As I drew the comic, I tried not to think ahead about what was going to happen next, and just let the story unfold, from panel to panel, before my eyes. It was both a challenging and exciting experience.  Thanks to everyone who encouraged me and sent along good vibes and kind words, I managed to finish a drawing every day (even though I ended up posting one or two of them a couple of hours after the daily deadline, because sometimes, there just aren't enough hours in a day).

I was recently accepted to be a contributing cartoonist on the French webcomics site GrandPapier, and have posted the entire 31-page story over there if you want to go check it out, (instead of reading it by scrolling up and down my Instagram page).

I hope you enjoy reading The Delivery as much as I did drawing it! Here's hoping I'll have some more comic book news to report soon. Stay tuned :)

Thursday, September 26, 2019

Joe Abercrombie's THE FIRST LAW

 Back in 2016, one of my favorite artists, Daniel Krall (One Plus One, House of Night, Doom Cannon) , posted two incredible drawings of characters from Joe Abercrombie 's THE FIRST LAW trilogy, Ferro Maljinn and Logen Ninefingers. I was so intrigued (to say the least), that I went out and bought the books the very next day.
The Blade Itself, Before They Are Hanged, and Last Argument of Kings were the first sword & sorcery novels I'd read in over twenty years, and they reconciled me with a genre I'd all but turned my back on, in spite of my love for rpgs (MERP, D&D) and a handful of fantasy novels (Michael Moorcock's Elric, David Eddings' The Belgariad, Weiss & Hickman's Dragonlance Saga, etc... sorry, I haven't read George Martin's A Song of Ice and Fire yet, and I was never a Tolkien fan. Once the only character I cared about died at the end of Fellowship of the Ring, I kinda lost interest in LoTR).
I was immediately captivated by Mr. Abercrombie's characters, universe, and unique writing style, and I promised Dan I would try drawing some of my favorite characters. Three years later, I finally got around to keeping my promise. A couple of weeks ago I posted some daily drawings on my Instagram and Facebook pages, to get me back into the swing of things for Inktober (if I end up deciding to throw my hat in this year).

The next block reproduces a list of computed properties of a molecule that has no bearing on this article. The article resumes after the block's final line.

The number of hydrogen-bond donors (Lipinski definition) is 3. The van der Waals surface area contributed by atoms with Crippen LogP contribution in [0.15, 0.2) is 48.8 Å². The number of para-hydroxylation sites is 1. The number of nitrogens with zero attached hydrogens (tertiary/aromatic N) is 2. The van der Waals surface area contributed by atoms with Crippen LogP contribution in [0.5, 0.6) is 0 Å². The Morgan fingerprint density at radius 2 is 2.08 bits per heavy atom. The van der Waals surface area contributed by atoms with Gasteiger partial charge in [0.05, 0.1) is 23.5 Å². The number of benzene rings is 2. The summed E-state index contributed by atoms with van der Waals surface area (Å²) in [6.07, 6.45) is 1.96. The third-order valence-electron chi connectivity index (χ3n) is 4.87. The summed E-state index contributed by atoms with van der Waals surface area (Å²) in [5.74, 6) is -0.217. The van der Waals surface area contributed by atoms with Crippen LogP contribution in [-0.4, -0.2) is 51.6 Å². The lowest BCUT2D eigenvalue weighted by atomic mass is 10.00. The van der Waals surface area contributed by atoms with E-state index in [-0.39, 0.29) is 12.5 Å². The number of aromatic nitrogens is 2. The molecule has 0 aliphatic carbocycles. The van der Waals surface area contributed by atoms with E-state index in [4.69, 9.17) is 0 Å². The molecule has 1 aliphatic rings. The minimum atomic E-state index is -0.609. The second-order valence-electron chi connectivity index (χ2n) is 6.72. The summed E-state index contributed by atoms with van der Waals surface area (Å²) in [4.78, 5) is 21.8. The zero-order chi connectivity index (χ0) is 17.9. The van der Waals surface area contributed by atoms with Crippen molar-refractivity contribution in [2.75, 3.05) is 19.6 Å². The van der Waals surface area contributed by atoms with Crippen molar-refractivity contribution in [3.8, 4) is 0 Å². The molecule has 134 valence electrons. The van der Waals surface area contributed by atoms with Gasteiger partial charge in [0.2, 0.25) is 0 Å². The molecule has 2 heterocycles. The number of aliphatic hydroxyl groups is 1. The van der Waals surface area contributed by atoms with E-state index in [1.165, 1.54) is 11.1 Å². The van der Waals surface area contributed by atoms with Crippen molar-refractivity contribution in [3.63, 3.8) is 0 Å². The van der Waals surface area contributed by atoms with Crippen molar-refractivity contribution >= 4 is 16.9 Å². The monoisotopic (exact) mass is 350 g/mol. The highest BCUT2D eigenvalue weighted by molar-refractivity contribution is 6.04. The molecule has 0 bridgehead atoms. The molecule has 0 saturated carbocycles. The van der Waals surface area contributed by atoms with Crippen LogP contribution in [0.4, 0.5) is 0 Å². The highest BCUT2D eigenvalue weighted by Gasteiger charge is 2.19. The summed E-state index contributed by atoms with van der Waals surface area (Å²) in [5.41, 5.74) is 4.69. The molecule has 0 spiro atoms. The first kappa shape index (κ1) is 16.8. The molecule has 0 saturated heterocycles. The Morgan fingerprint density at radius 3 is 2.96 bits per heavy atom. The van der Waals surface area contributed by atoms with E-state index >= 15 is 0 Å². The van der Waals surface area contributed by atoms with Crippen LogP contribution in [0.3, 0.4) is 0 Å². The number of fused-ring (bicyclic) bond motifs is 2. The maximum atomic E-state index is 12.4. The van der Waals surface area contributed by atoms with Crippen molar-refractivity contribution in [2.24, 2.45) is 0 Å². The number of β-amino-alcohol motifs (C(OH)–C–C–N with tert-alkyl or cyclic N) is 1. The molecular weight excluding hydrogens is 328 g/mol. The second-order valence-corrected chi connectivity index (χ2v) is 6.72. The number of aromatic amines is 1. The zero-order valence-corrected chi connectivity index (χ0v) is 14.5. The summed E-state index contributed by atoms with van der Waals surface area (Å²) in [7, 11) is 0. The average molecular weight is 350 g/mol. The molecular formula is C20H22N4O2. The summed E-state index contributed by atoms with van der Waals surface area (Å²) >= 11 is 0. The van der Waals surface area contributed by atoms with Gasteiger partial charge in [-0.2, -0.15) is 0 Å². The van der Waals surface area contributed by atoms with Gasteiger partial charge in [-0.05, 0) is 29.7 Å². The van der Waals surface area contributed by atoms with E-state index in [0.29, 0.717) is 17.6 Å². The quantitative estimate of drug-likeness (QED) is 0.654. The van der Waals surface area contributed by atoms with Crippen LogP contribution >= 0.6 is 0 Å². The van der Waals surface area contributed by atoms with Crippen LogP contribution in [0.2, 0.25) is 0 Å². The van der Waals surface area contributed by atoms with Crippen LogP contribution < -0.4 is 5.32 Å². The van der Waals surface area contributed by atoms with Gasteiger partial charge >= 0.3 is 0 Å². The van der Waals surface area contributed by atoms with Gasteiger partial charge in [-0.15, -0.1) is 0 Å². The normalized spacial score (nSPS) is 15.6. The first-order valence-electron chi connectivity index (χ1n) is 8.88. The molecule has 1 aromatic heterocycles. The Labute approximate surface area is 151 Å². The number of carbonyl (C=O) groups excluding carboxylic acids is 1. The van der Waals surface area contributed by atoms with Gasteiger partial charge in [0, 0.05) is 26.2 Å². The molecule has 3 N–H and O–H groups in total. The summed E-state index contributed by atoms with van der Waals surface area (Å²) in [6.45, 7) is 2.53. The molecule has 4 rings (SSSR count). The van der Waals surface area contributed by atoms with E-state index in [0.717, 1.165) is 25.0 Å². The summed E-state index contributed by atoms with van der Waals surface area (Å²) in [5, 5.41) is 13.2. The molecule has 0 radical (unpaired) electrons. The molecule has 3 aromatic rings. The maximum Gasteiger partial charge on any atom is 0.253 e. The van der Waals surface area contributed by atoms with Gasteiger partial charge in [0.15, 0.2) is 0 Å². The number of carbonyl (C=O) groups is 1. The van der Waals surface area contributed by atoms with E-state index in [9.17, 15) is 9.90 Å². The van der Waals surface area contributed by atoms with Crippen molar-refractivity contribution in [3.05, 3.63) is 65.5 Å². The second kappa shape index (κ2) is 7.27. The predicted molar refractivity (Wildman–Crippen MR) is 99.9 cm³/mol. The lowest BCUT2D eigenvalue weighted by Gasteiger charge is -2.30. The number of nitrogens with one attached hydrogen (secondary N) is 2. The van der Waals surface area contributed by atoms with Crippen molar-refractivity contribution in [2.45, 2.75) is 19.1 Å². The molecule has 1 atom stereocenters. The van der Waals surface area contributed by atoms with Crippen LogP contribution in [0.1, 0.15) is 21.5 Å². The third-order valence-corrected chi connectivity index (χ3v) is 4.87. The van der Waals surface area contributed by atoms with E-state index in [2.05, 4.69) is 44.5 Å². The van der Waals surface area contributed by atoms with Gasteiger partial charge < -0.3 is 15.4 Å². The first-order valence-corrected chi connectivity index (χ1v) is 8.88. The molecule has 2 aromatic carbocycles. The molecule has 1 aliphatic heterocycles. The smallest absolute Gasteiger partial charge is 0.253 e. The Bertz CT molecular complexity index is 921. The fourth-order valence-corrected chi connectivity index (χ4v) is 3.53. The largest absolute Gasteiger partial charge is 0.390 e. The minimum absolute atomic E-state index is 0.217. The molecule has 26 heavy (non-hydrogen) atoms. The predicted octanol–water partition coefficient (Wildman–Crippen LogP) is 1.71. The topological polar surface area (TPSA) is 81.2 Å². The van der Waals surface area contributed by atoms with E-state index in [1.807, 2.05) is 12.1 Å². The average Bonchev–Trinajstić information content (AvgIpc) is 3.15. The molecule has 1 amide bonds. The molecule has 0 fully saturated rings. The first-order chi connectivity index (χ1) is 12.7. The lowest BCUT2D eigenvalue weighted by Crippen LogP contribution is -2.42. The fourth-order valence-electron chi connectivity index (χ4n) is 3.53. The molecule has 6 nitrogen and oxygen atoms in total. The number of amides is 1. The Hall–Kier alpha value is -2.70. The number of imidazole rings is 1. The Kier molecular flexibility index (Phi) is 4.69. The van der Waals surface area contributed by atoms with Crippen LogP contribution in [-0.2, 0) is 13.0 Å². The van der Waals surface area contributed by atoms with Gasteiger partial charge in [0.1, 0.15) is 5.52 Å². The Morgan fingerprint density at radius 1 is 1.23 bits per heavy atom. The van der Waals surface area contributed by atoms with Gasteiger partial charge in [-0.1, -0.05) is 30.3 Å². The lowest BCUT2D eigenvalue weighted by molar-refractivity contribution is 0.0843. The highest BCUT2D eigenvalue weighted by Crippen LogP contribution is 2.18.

Logen Ninefingers, the Bloody-Nine

Ferro Maljinn

Inquisitor Glokta

Jezal dan Luthar

Yulwei, the Fourth of the Magi

Yulwei (pencilled version)

The finished, inked drawings

What I used to draw everything: 
Yasutomo Sumi ink, a sketchpad of Danish paper( from the local Flying Tiger), and a Winsor & Newton Series 7 #2 sable brush

Now go read the books! :) 

Thursday, August 15, 2019


A few sets of postcards featuring some recent comic book covers & selected Inktober drawings (from 2016 and 2018) are now available on my BigCartel shop. Feel free to swing by and take a look if you feel so inclined :)

Featured art:

RIPOSTE (cover)
ARCHER COE VOL.2 (cover)
PARANORMAL (Rat Face illustration)
THE MAN IN BLACK (from Princess Bride, not Johnny Cash)
ANA (Overwatch)
GENJI (also Overwatch)
EAGLE (fan illustration of Neil D Vokes and Jack Herman's fantastic character)

Tuesday, June 4, 2019


A few years ago I had the pleasure of writing and drawing RUN, a wordless, 21-page comic book story in issue 5 of David Lloyd's comic art magazine Aces Weekly (see original blog post here). 

The story is still available in Aces Weekly, but I've decided to offer it as a pay-what-you-want PDF download on my Gumroad shop as well:


RUN will be available this Friday (June 7th) at the stroke of midnight, but you can pre-order it this very second if you feel so inclined. A seven-page preview episode is also available on Webtoon. Feel free to go take a look.

Thanks for your continued support and for stopping by. Hope you enjoy RUN!